Searle on the "Illocutionary Act"


Think of such an act as being like a move in chess.


However, natural language may be full of exceptions (and so not at all like chess in this regard).


Still, Searle sides with Austin and against Wittgenstein, arguing that there are clear uses of language and these are finite in number.  Clarity about what we are doing will reveal this.


Classifying illocutionary acts, we get a few basic kinds of acts (which can be combined):

    We tell people how things are

    We try to get people to do things

    We commit ourselves to doing things

    We express our feelings and attitudes

    We bring about changes (through the utterances).


Example of necessary and sufficient conditions for promising:


S makes a promise T to the person H iff

1. Normal input-output conditions obtain

2. S expresses some proposition p in T

3. In expressing that p, S predicates a future act A of S.

4. H would prefer that S do A instead of not do A, and S believes that H would prefer this.

5. It is not obvious to both S and H that S will do A.

6. S intends to do A.

7. S intends that T will put S under obligation to do A.

8. S intends that H know that T is to count as obligating S to do A.

9. Semantic rules of both S and H are such that only if 1-8 obtain is there a promise.


Searle recombines these into:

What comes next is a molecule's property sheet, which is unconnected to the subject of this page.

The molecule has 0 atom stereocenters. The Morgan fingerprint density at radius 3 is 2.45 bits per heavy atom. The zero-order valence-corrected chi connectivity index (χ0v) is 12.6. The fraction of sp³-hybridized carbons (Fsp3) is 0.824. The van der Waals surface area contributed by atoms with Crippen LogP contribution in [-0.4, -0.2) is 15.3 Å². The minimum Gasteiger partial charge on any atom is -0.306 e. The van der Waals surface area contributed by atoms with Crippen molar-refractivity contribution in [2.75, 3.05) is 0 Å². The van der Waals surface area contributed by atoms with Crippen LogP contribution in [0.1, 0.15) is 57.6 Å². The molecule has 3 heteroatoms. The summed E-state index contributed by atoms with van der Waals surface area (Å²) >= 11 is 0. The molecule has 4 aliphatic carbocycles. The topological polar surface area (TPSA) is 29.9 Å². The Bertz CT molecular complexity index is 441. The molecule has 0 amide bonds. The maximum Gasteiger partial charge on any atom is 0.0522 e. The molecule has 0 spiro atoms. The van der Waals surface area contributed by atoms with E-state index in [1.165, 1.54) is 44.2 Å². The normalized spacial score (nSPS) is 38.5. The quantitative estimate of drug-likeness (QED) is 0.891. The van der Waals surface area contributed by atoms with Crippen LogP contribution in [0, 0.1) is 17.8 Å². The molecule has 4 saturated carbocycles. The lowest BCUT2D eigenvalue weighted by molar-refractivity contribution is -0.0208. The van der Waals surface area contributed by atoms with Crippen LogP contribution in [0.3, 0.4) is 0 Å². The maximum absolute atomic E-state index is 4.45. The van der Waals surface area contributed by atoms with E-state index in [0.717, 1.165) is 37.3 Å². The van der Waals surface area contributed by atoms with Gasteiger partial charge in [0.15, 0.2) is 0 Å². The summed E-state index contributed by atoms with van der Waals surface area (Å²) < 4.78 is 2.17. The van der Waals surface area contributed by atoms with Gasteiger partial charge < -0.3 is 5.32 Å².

Propositional content rule:  The promise is uttered only in context of a sentence T which predicates some act A of S.


Preparatory rules:  The promise is uttered only if H would prefer S's doing A and S believes H would prefer this; and if it is not obvious that S will do A.


Sincerity rule:  The promise is uttered only if S intends to do A.


Essential rule:  The promise counts as undertaking an obligation to do A.


Searle uses this as an example, and then extends this over into a preliminary analysis of other illocutionary acts.

Some open questions:

    Searle's list looks pretty exhaustive - is Wittgenstein wrong that there are unlimited variations?

    Does (should?) Searle give us reason to believe that declarative statements and illocutionary acts are very clearly distinct?  Should we have Austin's worry?

    What kind of meaning theory would well fit with what Searle is proposing?